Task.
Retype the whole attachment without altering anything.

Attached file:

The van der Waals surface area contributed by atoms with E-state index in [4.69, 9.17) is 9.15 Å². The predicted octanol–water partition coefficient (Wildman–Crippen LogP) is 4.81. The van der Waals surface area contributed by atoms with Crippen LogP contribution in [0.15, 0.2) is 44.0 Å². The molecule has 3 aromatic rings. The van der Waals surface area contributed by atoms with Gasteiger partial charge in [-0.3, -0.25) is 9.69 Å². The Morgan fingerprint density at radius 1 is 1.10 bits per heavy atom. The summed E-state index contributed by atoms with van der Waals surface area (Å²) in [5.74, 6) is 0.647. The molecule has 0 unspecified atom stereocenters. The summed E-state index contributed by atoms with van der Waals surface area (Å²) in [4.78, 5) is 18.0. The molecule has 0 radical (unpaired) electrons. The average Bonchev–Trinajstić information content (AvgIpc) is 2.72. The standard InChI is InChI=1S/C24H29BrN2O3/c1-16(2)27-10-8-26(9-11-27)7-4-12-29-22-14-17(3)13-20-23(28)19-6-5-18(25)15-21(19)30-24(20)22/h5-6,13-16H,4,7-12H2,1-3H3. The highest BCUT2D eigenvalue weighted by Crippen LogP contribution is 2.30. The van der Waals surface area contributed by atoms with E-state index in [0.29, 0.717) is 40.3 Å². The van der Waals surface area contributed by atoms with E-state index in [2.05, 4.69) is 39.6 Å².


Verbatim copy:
The van der Waals surface area contributed by atoms with E-state index in [4.69, 9.17) is 9.15 Å². The predicted octanol–water partition coefficient (Wildman–Crippen LogP) is 4.81. The van der Waals surface area contributed by atoms with Crippen LogP contribution in [0.15, 0.2) is 44.0 Å². The molecule has 3 aromatic rings. The van der Waals surface area contributed by atoms with Gasteiger partial charge in [-0.3, -0.25) is 9.69 Å². The Morgan fingerprint density at radius 1 is 1.10 bits per heavy atom. The summed E-state index contributed by atoms with van der Waals surface area (Å²) in [5.74, 6) is 0.647. The molecule has 0 unspecified atom stereocenters. The summed E-state index contributed by atoms with van der Waals surface area (Å²) in [4.78, 5) is 18.0. The molecule has 0 radical (unpaired) electrons. The average Bonchev–Trinajstić information content (AvgIpc) is 2.72. The standard InChI is InChI=1S/C24H29BrN2O3/c1-16(2)27-10-8-26(9-11-27)7-4-12-29-22-14-17(3)13-20-23(28)19-6-5-18(25)15-21(19)30-24(20)22/h5-6,13-16H,4,7-12H2,1-3H3. The highest BCUT2D eigenvalue weighted by Crippen LogP contribution is 2.30. The van der Waals surface area contributed by atoms with E-state index in [0.29, 0.717) is 40.3 Å². The van der Waals surface area contributed by atoms with E-state index in [2.05, 4.69) is 39.6 Å².